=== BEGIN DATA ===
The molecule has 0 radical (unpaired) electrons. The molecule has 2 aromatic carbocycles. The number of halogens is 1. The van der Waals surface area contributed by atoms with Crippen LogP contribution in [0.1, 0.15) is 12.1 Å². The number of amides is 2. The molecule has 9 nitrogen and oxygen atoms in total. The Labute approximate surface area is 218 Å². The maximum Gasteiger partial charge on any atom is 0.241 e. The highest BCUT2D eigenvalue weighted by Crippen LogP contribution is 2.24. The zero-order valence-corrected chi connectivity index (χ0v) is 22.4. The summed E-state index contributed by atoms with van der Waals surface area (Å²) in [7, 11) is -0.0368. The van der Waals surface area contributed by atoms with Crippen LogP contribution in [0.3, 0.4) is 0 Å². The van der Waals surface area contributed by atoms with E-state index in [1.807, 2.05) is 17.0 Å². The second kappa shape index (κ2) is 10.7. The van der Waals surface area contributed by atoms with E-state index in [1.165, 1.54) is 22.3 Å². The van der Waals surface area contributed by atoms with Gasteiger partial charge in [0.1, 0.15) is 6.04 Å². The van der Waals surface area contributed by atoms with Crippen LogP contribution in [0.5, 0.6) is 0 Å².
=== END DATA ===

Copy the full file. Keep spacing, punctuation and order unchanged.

The molecule has 0 radical (unpaired) electrons. The molecule has 2 aromatic carbocycles. The number of halogens is 1. The van der Waals surface area contributed by atoms with Crippen LogP contribution in [0.1, 0.15) is 12.1 Å². The number of amides is 2. The molecule has 9 nitrogen and oxygen atoms in total. The Labute approximate surface area is 218 Å². The maximum Gasteiger partial charge on any atom is 0.241 e. The highest BCUT2D eigenvalue weighted by Crippen LogP contribution is 2.24. The zero-order valence-corrected chi connectivity index (χ0v) is 22.4. The summed E-state index contributed by atoms with van der Waals surface area (Å²) in [7, 11) is -0.0368. The van der Waals surface area contributed by atoms with Crippen LogP contribution in [0.3, 0.4) is 0 Å². The van der Waals surface area contributed by atoms with E-state index in [1.807, 2.05) is 17.0 Å². The second kappa shape index (κ2) is 10.7. The van der Waals surface area contributed by atoms with E-state index in [1.165, 1.54) is 22.3 Å². The van der Waals surface area contributed by atoms with Gasteiger partial charge in [0.1, 0.15) is 6.04 Å². The van der Waals surface area contributed by atoms with Crippen LogP contribution in [0.5, 0.6) is 0 Å².